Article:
By: Anubis Tue, 21 Apr 2009 13:35:22 +0000 That which is complicated can be confusing. That which is confusing, at times, can be clever deception. Transparency is good. Simplicity is better. Then the opportunity for deception is limited. Mortgage backed securities, hedge funds and CDSs exist because our government repealed regulations over the financial industry that were put into law in response to the Great Depression.

“Those who fail to learn the mistakes of the past are doomed to repeat them”, Victor Hugo.

By: Ray Lindsley Tue, 21 Apr 2009 12:46:09 +0000 CDS’ were like the rating agencies- another excuse for investors to not have to do due diligence before investing. there was plenty of laziness to go around. What was overlooked was the fact that you were just swapping your default risk from one party (the debt issuer) to antoher party (the CDS counterparty). However, if the CDS counterparty was large enough (i.e. AIG) your counterparty was really Uncle Sam.

By: Lafayette Tue, 21 Apr 2009 06:23:25 +0000 Salmon: “Call it sheer laziness, if you like, if you don’t want to ascribe any malign intent, but the fact is that there’s an opportunity cost to getting dragged into long and boring procedures, and often a quick financial deal is much easier and cheaper than doing hundreds of hours of forensic and accounting homework.”

Good point, but the fact remains that the CDS is a debt instrument anyway and when it comes to insolvency it weighs just as heavily in the issuing company’s accounting. It’s like having a risk covering band-aid that covers the sore but doesn’t heal it.

OK, you call it laziness and I’ll call it professional negligence but the entire process of securitization is being shown for what it boils down to — nobody wanted to take the risk for what was awful an credit lending mechanism without any sense of creditworthiness verification to establish debt riskiness.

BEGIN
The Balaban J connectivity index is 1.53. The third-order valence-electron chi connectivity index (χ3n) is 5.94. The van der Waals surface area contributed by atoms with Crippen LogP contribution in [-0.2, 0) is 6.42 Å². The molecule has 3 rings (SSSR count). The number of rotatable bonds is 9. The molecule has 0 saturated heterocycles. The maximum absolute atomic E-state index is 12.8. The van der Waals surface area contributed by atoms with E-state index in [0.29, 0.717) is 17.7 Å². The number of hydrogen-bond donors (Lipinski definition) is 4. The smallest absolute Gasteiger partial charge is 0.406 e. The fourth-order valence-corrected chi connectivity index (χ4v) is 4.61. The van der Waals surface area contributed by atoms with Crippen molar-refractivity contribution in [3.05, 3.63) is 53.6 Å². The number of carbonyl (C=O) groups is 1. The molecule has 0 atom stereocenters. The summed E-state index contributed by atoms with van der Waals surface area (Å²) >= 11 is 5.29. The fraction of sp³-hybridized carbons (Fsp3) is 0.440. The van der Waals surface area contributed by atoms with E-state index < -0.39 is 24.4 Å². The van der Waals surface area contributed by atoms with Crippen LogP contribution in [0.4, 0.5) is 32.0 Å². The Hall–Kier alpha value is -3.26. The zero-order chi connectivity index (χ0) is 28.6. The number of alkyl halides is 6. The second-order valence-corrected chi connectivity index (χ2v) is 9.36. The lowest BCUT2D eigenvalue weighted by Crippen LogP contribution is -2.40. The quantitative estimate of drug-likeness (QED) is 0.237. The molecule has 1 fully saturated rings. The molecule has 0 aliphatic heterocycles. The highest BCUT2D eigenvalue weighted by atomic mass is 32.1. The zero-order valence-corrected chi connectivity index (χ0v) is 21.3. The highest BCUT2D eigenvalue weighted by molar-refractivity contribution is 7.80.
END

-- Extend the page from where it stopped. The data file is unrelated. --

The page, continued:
The people responsible for this negligence were daft. And, obviously, too-big-to-fail. So we the taxpayer are now expected to poney-up their salvation?

Phooey, I say. Many Americans would be sooooo happy to see some perp-walks of the idiots who conceived this negligently bad process of Risk Management. They are or were in the regulatory system somewhere.

Justice done to them would be a salutary lesson for the future, of which our country seems to need more and more.

By: Don the libertarian Democrat Tue, 21 Apr 2009 01:09:46 +0000 A long time ago, about last September, when Lehman went bankrupt, I remember the words “hoisted”, “petard”, and “bankruptcy”, being used together quite a bit. The idea, as I remember it, was that bankruptcy had gotten way too hard, and bankruptcy should be made easier.

Whoa Nellie! Not so fast. Now we want bankruptcy to be harder. About the only thing that the two views have in common is a distaste for creditors, meaning people who lend companies money and have the audacity to want to get paid back and make money.

Talk about shooting yourself in the foot with a bazooka. How does it help us to market the buying of bonds as a flight to a haircut? Perhaps we should make the lending of money to companies more like charitable donations.

I favor a tax cut for investment. One way to do this is to get investors to want to buy corporate bonds. Mandating risk is not a good way to do that.I am seriously perplexed by these proposals.

Either people will stop buying bonds or they’ll demand much higher interest for their investment, meaning lower profits and wages.

What am I missing?

By: KenG Mon, 20 Apr 2009 22:45:39 +0000 Felix, if I didn’t know better, I would say it sounds like you are finding less and less justifications for CDSs every day…